The past week perfectly encapsulated the struggles and strengths of Chipotle Mexican Grill. We’ll share our thoughts in that order.
Chipotle Hit Again With Tainted Food Claims…
Still reeling from several 2015 food poisoning scandals that left at least 500 customers ill, Chipotle is back in hot water. This time due to a tweet on Thursday that, despite receiving limited retweets, sent Chipotle’s already free-falling stock down 3.5%.
This Chipotle thing is still ongoing. My editor ended up in urgent care after being deathly ill all night from eating at Chipotle’s.
— Eric Van Lustbader (@EVanLustbader) July 7, 2016
The incident shows the struggle to control narrative in the social media age. After all, Chipotle has gone to great lengths to avoid another scandal. They’ve even somewhat compromised their core value of maximal in-store preparation. And in fairness, this latest incident has not been positively linked to their food. Sigh. As always in marketing, perception is reality.
…But Still Sticks to Its Message
A bonafide industry darling from about 2010 to 2014, Chipotle helped pioneer the “fast casual” restaurant craze by combining fast food efficiency with higher prices and superior quality.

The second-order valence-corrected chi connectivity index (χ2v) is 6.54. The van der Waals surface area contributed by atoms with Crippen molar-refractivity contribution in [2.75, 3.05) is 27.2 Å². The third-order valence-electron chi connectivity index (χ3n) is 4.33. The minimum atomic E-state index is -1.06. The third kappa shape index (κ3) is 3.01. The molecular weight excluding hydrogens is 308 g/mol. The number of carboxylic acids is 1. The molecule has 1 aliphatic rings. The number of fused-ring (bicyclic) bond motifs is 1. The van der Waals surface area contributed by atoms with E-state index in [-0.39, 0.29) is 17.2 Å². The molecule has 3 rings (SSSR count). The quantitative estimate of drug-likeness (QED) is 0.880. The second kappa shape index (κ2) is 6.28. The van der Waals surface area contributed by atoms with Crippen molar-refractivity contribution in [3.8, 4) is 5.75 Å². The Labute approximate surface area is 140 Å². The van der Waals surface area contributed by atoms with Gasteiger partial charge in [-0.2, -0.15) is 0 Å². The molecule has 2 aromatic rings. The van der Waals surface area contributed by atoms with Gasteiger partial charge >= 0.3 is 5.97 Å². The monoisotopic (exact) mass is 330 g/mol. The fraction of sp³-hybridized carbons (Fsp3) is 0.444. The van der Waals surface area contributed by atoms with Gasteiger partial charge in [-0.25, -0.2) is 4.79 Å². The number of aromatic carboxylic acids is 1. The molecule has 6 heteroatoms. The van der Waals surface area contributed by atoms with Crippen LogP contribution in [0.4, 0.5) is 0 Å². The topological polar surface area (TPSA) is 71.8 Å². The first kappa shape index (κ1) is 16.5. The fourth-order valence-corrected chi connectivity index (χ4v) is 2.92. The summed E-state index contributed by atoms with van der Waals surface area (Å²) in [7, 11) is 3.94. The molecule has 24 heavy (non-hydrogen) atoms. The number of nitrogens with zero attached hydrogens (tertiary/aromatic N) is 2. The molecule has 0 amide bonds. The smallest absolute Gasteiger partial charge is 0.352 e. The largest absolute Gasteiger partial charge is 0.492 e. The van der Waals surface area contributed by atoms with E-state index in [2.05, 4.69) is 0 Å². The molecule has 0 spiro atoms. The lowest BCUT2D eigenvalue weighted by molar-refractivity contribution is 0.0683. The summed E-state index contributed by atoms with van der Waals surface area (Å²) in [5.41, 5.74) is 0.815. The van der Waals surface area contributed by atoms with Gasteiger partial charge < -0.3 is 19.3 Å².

Business connections with McDonald’s ending in 2006 notwithstanding, Chipotle was never shy about directly criticising traditional fast food ethics. Most memorably in two animated shorts, released in 2011 and 2013. They featured stark mass production imagery set to haunting slow jam pop remixes. In both shorts, the plucky protagonist eventually renews his commitment to a kinder, more natural approach.
Showing zero message shift, despite new processing methods post-2015 that more closely resemble other major chains, Chipotle is at it again with “A Love Story.” The style, soundtrack approach, and outcome are identical to the previous shorts, though the length is now nearly double that of the popular original:
Our Final Thoughts, To Go
Some argue this spot should more honestly reference Chipotle’s challenge to merge scale with high ethical standards. Instead, its story is resolved when the protagonists massively scale down their operations, which Chipotle cannot do. The again, others simply adore the continued message of fiercely maintaining small-scale, “craft” ethics.
For our part, we love consistent messaging when feasible. But at the cost of openness, it doesn’t seem worth it. We prefer a strategy of admitting to vulnerability and imperfection.
What do you think? Can Chipotle have it both ways?